Asking for Letters of Recommendation

Each scholarship or fellowship application has different parameters for the required letters of recommendation. Before requesting a recommendation from a faculty member, familiarize yourself with these parameters and read the guidelines below.

Choosing a Recommender

To ensure strong recommendations, it's important to pick recommenders who really know you and your work. You could seek recommendations from faculty from whom you have taken multiple courses, faculty who have advised you on a project, etc. Make sure these are people who know you, remember your work, and can describe your contributions in concrete ways!

Pay close attention to the scholarship's requirements and suggestions for recommendations.  Some scholarships ask for a faculty reference from within your discipline; some require information from a recommender who has worked with you in a specific capacity (research, service project, etc.); some may require assessments from experts who can speak to your language skills.

In most cases your recommenders should be faculty members, though sometimes staff members or individuals who have supervised you or worked with you in professional or volunteer settings may provide strong references.  Friends or family members are not appropriate recommenders.

If you’re early in your academic career, start cultivating connections with faculty now. Go to office hours to discuss material. Attend lectures and participate in optional departmental events. Get involved in research or creative work in your field. A professor who knows you will not only want to help you but will be able to write you a better letter. Read more about how to work and collaborate with faculty here.

Have at least one or two back-up recommenders in mind. Your referees are under no obligation to write you a letter, and you need to make sure you have options in the event that someone is unable to write a recommendation.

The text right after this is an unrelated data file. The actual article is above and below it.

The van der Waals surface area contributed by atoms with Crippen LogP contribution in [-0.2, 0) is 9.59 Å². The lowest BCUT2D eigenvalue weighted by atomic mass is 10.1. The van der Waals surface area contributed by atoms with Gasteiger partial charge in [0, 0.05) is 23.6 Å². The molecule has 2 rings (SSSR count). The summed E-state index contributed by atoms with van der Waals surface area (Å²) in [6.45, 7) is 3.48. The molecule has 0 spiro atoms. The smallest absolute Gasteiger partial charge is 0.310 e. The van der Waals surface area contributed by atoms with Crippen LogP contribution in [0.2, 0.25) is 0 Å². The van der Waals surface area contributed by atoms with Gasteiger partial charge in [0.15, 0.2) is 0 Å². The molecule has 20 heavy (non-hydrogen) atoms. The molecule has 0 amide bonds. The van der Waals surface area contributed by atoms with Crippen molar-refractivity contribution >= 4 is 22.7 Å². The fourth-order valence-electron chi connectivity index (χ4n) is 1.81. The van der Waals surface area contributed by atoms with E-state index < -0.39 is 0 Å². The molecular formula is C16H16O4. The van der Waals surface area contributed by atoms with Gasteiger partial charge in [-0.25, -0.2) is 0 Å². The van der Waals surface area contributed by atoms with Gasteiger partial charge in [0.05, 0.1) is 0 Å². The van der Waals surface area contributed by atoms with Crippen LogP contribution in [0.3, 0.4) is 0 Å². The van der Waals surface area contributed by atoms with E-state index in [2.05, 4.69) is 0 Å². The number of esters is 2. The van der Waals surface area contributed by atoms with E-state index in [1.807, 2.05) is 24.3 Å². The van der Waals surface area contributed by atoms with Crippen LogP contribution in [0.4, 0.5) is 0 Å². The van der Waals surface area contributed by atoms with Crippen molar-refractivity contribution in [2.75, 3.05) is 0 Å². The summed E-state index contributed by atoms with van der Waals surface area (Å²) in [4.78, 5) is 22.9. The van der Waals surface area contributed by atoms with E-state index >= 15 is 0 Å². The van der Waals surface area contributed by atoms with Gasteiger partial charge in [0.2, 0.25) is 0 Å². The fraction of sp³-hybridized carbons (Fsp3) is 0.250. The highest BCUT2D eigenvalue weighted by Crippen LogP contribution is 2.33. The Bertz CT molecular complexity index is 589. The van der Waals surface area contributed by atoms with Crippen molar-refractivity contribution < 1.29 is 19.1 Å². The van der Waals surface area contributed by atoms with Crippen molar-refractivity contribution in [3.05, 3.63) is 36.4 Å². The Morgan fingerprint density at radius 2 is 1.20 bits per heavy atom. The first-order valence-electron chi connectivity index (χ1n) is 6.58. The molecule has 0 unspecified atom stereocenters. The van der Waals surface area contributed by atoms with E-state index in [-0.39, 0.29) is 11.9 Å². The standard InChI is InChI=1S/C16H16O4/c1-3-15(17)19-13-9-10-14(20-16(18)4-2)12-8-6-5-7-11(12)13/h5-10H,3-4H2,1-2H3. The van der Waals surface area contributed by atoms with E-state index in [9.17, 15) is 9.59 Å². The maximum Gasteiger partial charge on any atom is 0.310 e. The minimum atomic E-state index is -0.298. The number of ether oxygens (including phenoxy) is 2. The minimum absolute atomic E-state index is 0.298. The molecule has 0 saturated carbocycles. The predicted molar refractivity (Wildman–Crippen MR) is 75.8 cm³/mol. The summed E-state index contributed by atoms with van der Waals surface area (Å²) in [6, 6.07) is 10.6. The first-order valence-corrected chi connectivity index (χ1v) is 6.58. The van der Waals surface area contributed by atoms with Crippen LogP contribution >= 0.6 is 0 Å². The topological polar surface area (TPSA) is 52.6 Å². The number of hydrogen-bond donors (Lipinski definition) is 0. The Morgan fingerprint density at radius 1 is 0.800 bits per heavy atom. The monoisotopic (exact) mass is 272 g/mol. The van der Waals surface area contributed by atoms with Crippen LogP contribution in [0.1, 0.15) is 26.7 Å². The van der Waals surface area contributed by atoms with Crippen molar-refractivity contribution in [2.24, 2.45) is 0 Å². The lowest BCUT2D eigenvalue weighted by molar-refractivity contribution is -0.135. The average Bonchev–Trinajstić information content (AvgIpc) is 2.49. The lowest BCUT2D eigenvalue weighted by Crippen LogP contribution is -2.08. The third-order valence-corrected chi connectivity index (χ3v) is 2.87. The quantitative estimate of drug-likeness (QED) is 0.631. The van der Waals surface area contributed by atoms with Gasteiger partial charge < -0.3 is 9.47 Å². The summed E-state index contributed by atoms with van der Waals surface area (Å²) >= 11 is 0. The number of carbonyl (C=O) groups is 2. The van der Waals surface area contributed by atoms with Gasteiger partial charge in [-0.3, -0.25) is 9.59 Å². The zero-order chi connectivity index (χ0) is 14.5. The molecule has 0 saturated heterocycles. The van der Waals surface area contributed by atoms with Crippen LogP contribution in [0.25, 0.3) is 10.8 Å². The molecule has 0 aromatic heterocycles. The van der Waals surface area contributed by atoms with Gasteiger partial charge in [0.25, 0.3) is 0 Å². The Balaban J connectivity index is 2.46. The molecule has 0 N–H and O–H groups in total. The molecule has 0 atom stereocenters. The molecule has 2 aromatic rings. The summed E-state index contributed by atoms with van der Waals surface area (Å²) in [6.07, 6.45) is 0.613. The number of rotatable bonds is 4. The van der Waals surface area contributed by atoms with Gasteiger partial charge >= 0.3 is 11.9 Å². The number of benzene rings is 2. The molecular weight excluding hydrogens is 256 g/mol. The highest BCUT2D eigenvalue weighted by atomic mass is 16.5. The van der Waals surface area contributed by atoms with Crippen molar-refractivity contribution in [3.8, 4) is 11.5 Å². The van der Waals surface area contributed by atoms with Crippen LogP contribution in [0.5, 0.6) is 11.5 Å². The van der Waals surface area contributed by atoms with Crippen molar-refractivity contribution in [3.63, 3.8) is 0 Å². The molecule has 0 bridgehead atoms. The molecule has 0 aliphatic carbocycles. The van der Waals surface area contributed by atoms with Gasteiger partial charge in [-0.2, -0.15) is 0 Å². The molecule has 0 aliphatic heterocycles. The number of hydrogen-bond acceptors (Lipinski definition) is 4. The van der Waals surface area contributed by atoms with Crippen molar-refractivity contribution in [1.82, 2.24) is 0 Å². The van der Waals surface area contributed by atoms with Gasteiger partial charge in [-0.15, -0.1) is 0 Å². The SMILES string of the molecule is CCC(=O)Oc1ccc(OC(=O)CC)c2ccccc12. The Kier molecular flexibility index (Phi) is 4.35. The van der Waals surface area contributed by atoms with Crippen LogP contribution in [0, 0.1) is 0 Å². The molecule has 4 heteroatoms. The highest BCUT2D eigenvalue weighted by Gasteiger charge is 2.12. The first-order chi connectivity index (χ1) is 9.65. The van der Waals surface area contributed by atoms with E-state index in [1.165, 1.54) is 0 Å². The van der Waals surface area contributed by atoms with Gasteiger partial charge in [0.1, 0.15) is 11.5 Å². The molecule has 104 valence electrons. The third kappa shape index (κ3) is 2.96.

Requesting a Recommendation

You might feel anxious or uncertain about asking for a letter of recommendation, but remember that fielding these kinds of requests from students is likely a part of your recommender’s normal job.  You are not strange or pushy for asking.

Ask for the letter of recommendation at least six weeks in advance of the deadline. You want your recommender to have time to craft a glowing letter. Requesting a professor’s help too close to the deadline does not reflect well on your character, judgement, or professionalism. Although some professors are generous about these protocols, remember that your recommenders are doing you a favor, often at a considerable expense of time and energy. You want to make sure that you seem like someone they would like to take the time and effort to help.

When requesting a recommendation over email, write a more formal request, even if your normal interactions with the professor are very casual. If asking in person, dress nicely. It is not necessary to dress as if you are going to a job interview, but wear presentable clothing. Don't put your professor on the spot by making your request right before or after class; instead, attend office hours or make an appointment.

Make your request specific, and be clear about the reasons you think the recommender can write you a compelling letter. For example: